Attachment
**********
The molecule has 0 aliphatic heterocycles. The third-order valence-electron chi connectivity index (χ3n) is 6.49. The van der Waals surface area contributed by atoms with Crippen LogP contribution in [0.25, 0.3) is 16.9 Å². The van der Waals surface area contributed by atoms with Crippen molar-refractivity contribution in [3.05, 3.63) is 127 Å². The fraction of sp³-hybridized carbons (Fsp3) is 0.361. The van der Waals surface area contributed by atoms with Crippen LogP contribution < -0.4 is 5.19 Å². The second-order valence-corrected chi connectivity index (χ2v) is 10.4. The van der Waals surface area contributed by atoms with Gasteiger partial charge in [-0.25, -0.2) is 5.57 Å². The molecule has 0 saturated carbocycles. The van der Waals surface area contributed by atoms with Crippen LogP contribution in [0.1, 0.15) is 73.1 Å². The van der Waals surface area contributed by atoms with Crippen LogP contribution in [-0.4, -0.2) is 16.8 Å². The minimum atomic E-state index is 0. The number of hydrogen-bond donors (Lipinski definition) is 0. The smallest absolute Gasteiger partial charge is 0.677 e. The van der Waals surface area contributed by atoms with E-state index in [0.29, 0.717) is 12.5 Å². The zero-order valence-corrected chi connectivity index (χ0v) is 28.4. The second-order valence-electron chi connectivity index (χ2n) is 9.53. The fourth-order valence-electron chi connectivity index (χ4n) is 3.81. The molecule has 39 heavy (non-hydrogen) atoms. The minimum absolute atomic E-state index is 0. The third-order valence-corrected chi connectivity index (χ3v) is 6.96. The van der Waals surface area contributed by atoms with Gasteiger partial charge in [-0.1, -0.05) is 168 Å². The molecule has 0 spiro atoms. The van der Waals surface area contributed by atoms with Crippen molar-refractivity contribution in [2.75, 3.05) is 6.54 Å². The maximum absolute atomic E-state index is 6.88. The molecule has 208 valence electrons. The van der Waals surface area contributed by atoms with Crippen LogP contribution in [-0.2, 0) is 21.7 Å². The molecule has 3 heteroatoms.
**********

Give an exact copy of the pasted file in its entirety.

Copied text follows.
The molecule has 0 aliphatic heterocycles. The third-order valence-electron chi connectivity index (χ3n) is 6.49. The van der Waals surface area contributed by atoms with Crippen LogP contribution in [0.25, 0.3) is 16.9 Å². The van der Waals surface area contributed by atoms with Crippen molar-refractivity contribution in [3.05, 3.63) is 127 Å². The fraction of sp³-hybridized carbons (Fsp3) is 0.361. The van der Waals surface area contributed by atoms with Crippen LogP contribution < -0.4 is 5.19 Å². The second-order valence-corrected chi connectivity index (χ2v) is 10.4. The van der Waals surface area contributed by atoms with Gasteiger partial charge in [-0.25, -0.2) is 5.57 Å². The molecule has 0 saturated carbocycles. The van der Waals surface area contributed by atoms with Crippen LogP contribution in [0.1, 0.15) is 73.1 Å². The van der Waals surface area contributed by atoms with Crippen LogP contribution in [-0.4, -0.2) is 16.8 Å². The minimum atomic E-state index is 0. The number of hydrogen-bond donors (Lipinski definition) is 0. The smallest absolute Gasteiger partial charge is 0.677 e. The van der Waals surface area contributed by atoms with E-state index in [0.29, 0.717) is 12.5 Å². The zero-order valence-corrected chi connectivity index (χ0v) is 28.4. The second-order valence-electron chi connectivity index (χ2n) is 9.53. The fourth-order valence-electron chi connectivity index (χ4n) is 3.81. The molecule has 39 heavy (non-hydrogen) atoms. The minimum absolute atomic E-state index is 0. The third-order valence-corrected chi connectivity index (χ3v) is 6.96. The van der Waals surface area contributed by atoms with Gasteiger partial charge in [-0.1, -0.05) is 168 Å². The molecule has 0 spiro atoms. The van der Waals surface area contributed by atoms with Crippen molar-refractivity contribution in [2.75, 3.05) is 6.54 Å². The maximum absolute atomic E-state index is 6.88. The molecule has 208 valence electrons. The van der Waals surface area contributed by atoms with Crippen LogP contribution in [-0.2, 0) is 21.7 Å². The molecule has 3 heteroatoms.